Working with Word and Delimiter Characters
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Several SPFLite functions require a list of user provided characters to make decisions. For example the WORD support uses a list to determine whether a character is part of a "word" or is a delimiter. The P'.' Picture support needs a list to determine what characters are considered "invalid".
Both these functions use the same syntax to define the character string. The syntax is structured to allow this to be done in a simple manner.
To set the WORD characters, perform the following:
- Edit a file of the Profile type for which you are setting the WORD values. If needed, go to File Manager and enter .profile-name next to the New file option to obtain a dummy edit session.
- Enter OPTIONS as a Primary command. On the General Tab, you will see a setting labeled as "Include international characters for Word/Alphabetic pictures?" Select this if you wish the normal ANSI international word characters to be automatically added to your WORD string. Click DONE when you have made your selection.
- Enter WORD as a line command. The current (default) WORD setting will be displayed as a =WORD> line type.
- Enter PROF UNLOCK as a primary command to allow modification of this Profile.
- Edit the =WORD> line as needed to suit your Word requirements. See Word Syntax below.
- Your WORD setting is complete
To set the Invalid Character String:
- Enter OPTIONS as a Primary command. On the General Tab, you will see near the bottom a Text box labeled "Enter the Invalid characters for P'.' literals". Enter your desired invalid character list using the Syntax below.
- Click the Done button to save your changes.
The character string consists of a series of either 1 or 2 byte character strings separated by spaces, or by a character range string separated by spaces. A character range string is simply two characters separated by a - (dash). Two byte character strings are assumed to be Hex character requests and must consist of only valid hex characters 0-9 and A-F, case is unimportant for Hex values. Note that a range can be a character range, or a hex range, but you cannot mix hex and character notation in the same range; so 0-39 and 30-9 are illegal ranges.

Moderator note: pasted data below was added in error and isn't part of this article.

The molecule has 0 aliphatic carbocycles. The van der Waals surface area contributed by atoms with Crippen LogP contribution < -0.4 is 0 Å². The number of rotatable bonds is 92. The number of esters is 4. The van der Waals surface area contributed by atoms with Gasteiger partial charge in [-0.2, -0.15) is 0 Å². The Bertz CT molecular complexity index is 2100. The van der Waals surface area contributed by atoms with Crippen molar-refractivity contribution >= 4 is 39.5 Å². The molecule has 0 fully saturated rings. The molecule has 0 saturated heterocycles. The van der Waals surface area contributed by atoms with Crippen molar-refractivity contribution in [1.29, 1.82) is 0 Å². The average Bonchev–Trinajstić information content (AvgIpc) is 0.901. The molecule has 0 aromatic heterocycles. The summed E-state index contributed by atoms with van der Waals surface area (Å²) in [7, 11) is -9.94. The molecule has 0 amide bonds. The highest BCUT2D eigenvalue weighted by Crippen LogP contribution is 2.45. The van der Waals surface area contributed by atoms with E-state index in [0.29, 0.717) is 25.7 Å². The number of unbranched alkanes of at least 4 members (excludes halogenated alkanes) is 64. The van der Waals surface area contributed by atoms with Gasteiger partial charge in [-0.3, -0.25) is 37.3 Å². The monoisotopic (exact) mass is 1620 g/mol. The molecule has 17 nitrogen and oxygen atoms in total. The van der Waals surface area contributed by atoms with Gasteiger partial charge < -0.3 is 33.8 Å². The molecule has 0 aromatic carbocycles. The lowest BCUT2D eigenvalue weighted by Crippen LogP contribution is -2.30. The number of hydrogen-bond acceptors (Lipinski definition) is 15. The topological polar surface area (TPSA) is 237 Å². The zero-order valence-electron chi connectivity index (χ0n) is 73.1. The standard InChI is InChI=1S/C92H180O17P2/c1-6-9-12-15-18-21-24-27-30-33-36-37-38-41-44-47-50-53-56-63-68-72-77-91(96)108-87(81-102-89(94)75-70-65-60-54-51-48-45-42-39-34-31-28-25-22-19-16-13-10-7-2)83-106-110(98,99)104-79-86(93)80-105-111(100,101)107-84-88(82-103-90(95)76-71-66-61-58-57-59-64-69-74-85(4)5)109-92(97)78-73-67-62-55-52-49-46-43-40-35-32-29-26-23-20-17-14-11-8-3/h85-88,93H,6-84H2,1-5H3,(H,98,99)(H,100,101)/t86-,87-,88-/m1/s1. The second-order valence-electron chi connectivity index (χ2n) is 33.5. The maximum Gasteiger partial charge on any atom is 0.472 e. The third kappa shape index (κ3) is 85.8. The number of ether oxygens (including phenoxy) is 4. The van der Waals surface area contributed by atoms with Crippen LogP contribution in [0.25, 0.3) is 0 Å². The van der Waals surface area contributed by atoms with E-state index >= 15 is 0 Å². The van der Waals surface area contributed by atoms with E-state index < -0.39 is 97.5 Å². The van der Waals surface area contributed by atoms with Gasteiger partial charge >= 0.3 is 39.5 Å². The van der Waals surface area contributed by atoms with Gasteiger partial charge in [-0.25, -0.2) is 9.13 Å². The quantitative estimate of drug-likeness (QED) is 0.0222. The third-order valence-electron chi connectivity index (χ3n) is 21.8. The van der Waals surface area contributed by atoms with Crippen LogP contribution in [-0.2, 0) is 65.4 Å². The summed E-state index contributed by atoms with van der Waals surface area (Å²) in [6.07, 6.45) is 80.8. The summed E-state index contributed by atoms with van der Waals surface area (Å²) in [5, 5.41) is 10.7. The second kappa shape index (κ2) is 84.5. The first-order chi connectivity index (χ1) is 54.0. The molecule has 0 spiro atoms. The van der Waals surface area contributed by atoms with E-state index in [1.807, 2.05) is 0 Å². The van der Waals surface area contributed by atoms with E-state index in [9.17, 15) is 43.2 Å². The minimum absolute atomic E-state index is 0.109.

The following would be valid operand strings for WORD:
A the uppercase letter A
FF the hex value FF ( the ÿ character)
a-z the whole range of characters from lowercase 'a' through lowercase 'z'
0-9 the numbers '0' through '9'
30-39 the numbers '0' through '9' (expressed in hex)
Range strings must be expressed in ascending sequence. e.g. a range of Z-A is invalid.
The operands of string do not have to themselves be in sequence; it is perfectly valid to have a string of:
A-Z FF FE FD a-z _ - 0-9
It is not an error to repeat a character in a WORD specification, the following is valid:
A-Z a-z 0-9 a-c D X z 32-35 a-z
If you have chosen to include the International characters under Options => General as described above, they will be handled as follows when specifying a WORD character string only, not for an Invalid character string.. The uppercase International characters will be added if A-Z is included in the WORD string; and the lowercase International characters will be added if a-z is included in the WORD string.
By automatically adding international characters this way, you don't have to manually list them all yourself (which is a good thing, because there are a lot of them, and they are not in contiguous character ranges either). This "adding" of characters is done internally; you won't visibly see the WORD string modified with the added characters, but SPFLite's processing logic for WORD will take them into account.
Note that the default WORD string used by SPFLite is: A-Z a-z 0-9,
the default for an Invalid Character string is: 00-1F 7F 81 8D 8F 9D
Use of WORD hex ranges in EBCDIC files
Users of EBCDIC files should be mindful that SPFLite does all of its internal editing in ANSI. EBCDIC files are translated to and from ANSI as needed to make the process appear transparent. What this means is that all these strings must be specified using ANSI encoding, not EBCDIC encoding. So, a hex range of digits must be defined as 30-39, even though the data values appear in HEX mode edit displays as F0-F9. As this process could be confusing and non-intuitive, it may be best to avoid hex ranges for EBCDIC files. Otherwise, choose these values carefully.
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